‘Groundcover’ plants, or plants that grow low to the ground (think about 1 ½ feet tall), are the professional, low maintenance way of not only tying in design goals, but also keeping the weeds at bay. When groundcovers are on the job, weed seeds don’t see the light of day. We also love ground covers as they offer a plethora of heights, color and texture. This blog explores some Plant Sale groundcovers that we highly recommend for your garden because we’ve grown them ourselves.
Ceratostigma plumbaginoides, Blue leadwort (full sun to part shade): Blue leadwort is a beautiful perennial that reaches about one foot tall. It blooms August through September, with flowers of deep blue that brighten the garden and pair beautifully with the yellows of early autumn. This plant does a wonderful job outcompeting weeds since its tough, wiry roots form a dense mat. It can even tolerate a wide range of soil types, though it doesn’t love wet soil.
Epimedium grandiflorum ‘Lilafee’, Barrenwort (part shade to shade): Barrenwort grows to about one foot in height and is a wonderful mat forming groundcover that brings a delicate look to the garden. The variety ‘Lilafree’ turns a rosy copper in the fall and persists through the winter, adding another season of interest. It also has lovely, airy purple flowers that bloom in March to early May, but the texture of their leaves will continue to add interest to the garden even after the blossoms fade.
Geranium maculatum, Spotted geranium (sun to part shade): Spotted geranium is a tough, native perennial that stands up to most garden conditions. Resistant to deer and rabbits, it can tolerate drought and attracts butterflies when it blooms in April to May. It grows to about two feet tall and appreciates a little shade during the hottest part of the summer. The foliage might fade a bit after flowering, but can be sheared back so that it will flush new growth and bring texture to the summer garden.
Heuchera villosa ‘Caramel’, Coral bells ‘Caramel’ (part shade): The beautiful caramel colored leaves of this native perennial will stop you in your tracks and add interest to any garden. Coral bells bloom in June and July, but the real draw is the color and texture of this plant. Deer and rabbit resistant, this plant will suppress weeds and brighten up a part shade garden.
Packera (Senecio) aurea, Golden groundsel (part shade): One of our very favorite native groundcovers, golden groundsel is partially evergreen in our area. Their rounded leaves will persist in the garden throughout the season and do an excellent job keeping out the weeds. In April, it will send up spires of blossoms that begin as deep, purple buds that open to starry, yellow flowers. There are few more cheerful sights for the spring garden. This plant reaches about two and a half feet in height when flowering, will tolerate moist soil and attracts butterflies.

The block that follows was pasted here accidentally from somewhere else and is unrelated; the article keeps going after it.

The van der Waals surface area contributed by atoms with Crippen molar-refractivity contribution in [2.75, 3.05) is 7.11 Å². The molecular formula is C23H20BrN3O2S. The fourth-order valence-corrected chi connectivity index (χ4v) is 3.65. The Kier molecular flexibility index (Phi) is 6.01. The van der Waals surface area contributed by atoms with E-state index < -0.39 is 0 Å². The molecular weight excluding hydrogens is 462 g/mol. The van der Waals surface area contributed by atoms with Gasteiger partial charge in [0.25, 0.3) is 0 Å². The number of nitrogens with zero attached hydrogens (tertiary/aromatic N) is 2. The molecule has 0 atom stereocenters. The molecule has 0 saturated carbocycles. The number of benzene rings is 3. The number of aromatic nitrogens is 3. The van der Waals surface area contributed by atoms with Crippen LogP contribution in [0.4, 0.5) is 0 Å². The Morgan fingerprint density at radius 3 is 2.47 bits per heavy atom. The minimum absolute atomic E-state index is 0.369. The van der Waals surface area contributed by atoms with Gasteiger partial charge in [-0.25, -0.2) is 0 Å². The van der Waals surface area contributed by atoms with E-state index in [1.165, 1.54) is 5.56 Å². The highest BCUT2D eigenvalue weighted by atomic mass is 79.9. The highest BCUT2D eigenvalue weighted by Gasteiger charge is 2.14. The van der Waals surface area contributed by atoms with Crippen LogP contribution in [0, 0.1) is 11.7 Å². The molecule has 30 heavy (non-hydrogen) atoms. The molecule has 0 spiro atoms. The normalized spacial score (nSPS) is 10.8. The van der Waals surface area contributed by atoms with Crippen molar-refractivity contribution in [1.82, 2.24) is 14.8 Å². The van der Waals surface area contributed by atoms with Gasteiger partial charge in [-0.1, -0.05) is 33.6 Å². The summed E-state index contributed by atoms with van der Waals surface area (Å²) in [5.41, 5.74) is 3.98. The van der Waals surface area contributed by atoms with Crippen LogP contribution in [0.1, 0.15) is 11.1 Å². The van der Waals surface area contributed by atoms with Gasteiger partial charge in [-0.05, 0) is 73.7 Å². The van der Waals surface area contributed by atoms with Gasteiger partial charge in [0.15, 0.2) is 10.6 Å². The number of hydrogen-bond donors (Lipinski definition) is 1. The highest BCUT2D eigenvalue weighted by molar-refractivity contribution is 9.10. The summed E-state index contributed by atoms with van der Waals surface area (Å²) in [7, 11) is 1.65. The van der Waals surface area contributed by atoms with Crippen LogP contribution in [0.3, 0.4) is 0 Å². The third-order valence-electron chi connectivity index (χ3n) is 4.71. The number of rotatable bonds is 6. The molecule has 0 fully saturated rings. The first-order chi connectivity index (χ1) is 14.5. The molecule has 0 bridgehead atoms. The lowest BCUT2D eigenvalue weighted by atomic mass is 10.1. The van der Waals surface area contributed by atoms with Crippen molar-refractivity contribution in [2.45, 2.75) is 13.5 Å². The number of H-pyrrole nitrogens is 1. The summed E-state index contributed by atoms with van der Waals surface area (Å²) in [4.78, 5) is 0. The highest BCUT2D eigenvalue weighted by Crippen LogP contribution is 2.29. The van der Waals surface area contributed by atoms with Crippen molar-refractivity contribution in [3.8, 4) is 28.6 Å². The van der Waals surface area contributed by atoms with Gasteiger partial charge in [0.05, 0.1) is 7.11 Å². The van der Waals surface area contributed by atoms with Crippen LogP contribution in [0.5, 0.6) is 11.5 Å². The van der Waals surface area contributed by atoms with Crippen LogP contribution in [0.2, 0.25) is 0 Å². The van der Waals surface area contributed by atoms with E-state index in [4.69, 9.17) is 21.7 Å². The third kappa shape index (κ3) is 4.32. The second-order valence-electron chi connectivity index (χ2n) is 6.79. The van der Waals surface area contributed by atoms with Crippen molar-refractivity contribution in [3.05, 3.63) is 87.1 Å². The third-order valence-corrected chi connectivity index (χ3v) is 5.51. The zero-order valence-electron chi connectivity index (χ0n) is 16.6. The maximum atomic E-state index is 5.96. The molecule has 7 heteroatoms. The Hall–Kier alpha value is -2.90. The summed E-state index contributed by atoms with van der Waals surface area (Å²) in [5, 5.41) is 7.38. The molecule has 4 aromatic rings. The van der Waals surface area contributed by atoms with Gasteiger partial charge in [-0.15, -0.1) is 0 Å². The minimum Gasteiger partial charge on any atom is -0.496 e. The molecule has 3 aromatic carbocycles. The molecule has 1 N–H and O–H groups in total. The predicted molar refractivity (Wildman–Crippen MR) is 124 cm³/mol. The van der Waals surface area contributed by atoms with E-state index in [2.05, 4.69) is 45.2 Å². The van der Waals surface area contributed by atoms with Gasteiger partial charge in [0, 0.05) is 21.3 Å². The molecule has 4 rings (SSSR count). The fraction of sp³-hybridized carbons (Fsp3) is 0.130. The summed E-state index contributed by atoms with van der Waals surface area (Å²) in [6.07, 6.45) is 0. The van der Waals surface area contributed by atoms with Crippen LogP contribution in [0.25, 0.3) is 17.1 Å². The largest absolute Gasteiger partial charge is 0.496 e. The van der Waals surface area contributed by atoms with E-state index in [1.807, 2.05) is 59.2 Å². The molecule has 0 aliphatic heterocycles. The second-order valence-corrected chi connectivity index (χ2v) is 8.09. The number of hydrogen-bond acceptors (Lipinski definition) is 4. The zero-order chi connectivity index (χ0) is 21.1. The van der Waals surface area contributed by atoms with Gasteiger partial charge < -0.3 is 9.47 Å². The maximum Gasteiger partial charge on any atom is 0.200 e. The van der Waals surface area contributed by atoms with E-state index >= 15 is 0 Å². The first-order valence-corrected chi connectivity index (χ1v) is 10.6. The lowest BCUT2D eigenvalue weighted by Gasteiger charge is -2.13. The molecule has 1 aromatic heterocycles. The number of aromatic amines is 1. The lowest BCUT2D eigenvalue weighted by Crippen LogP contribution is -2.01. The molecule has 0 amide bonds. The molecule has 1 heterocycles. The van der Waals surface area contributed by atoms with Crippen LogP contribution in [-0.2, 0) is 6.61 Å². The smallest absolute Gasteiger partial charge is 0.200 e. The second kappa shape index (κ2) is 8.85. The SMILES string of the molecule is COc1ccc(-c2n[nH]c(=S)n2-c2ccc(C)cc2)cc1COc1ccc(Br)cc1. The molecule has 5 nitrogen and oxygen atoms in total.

Sisyrinchium angustifolium ‘Suwannee,’ Stout blue-eyed grass (sun to part shade): This versatile native plant has a secret. It looks like a grass until it bursts into flower, with star-shaped clear blue blossoms that glow in the groundcover level of the garden. Stout blue-eye grass may look delicate, but it’s a tough, hardy plant that is deer and rabbit resistant and can tolerate both wet and dry soil. It grows to about a foot high when in flower and can be divided every three years to expand the planting.
Stachys byzantina ‘Silver Carpet,’ Lamb’s ear (sun): If you like soft silvers and softer textures in the garden, look no further than lamb’s ear ‘Silver Carpet’. This plant will blanket the ground with fuzzy textured silver gray leaves. Unlike many other Stachys, ‘Silver Carpet’ doesn’t flower, which is a benefit since other Stachys leaves decline following flowering. Highly deer resistant, lamb’s ear can also withstand drought, rocky soil and pollution. If you have a tricky spot in your garden, this might just be the plant for you!
This is only a few of the great groundcovers we are offering this year at the Tyler Plant Sale. The best way to utilize these plants in the garden is to mass them around your taller perennials in areas where they can do their job of covering the ground to suppress weeds, and where they will play off your other plantings. Groundcovers are a fantastic way to introduce more flowers, colors and textures to an existing or newly established garden…all while reducing the work you need to put into weeding. As always, consider your site, garden goals and specific requirements when making your plant selection. Adding a few of these wonderful plants will be sure to add depth and interest to your yard and make your life as a gardener easier!
Other recommendations —
- Yellow Barrenwort, Epimedium x versicolor ‘Sulphureum’
- Wild Wood Aster, Eurybia (Aster) divaricata — native
- Sweet woodruff, Galium odoratum
- Spotted Geranium, Geranium maculatum — native
- American alumroot, Heuchera americana ‘Dale’s Strain’ — native
- Woodland phlox, Phlox divaricata ‘Blue Moon’ — native
- Allegheny pachysandra, Pachysandra procumbens — native
- Stonecrop, Sedum acre
- Stonecrop, Sedum ternatum ‘Larinem Park’ — native
- Stonecrop, Sedum dasyphyllum
- Carpet bugle, Ajuga reptans ‘Chocolate Chip’
- Catmint, Nepeta x faassenii (racemosa) ‘Junior Walker’
- Moss phlox, Phlox subulata — native
- Pennsylvania sedge, Carex pennsylvanica — native and shade tolerant
Evergreen Groundcovers (with the exception of extreme cold winters)
- Allegheny pachysandra, Pachysandra procumbens — native
- Christmas fern, Polystichum acrostichoides — native
- Bear’s foot hellebore, Helleborus foetidus
- Corsican hellebore, Helleborus argutifolius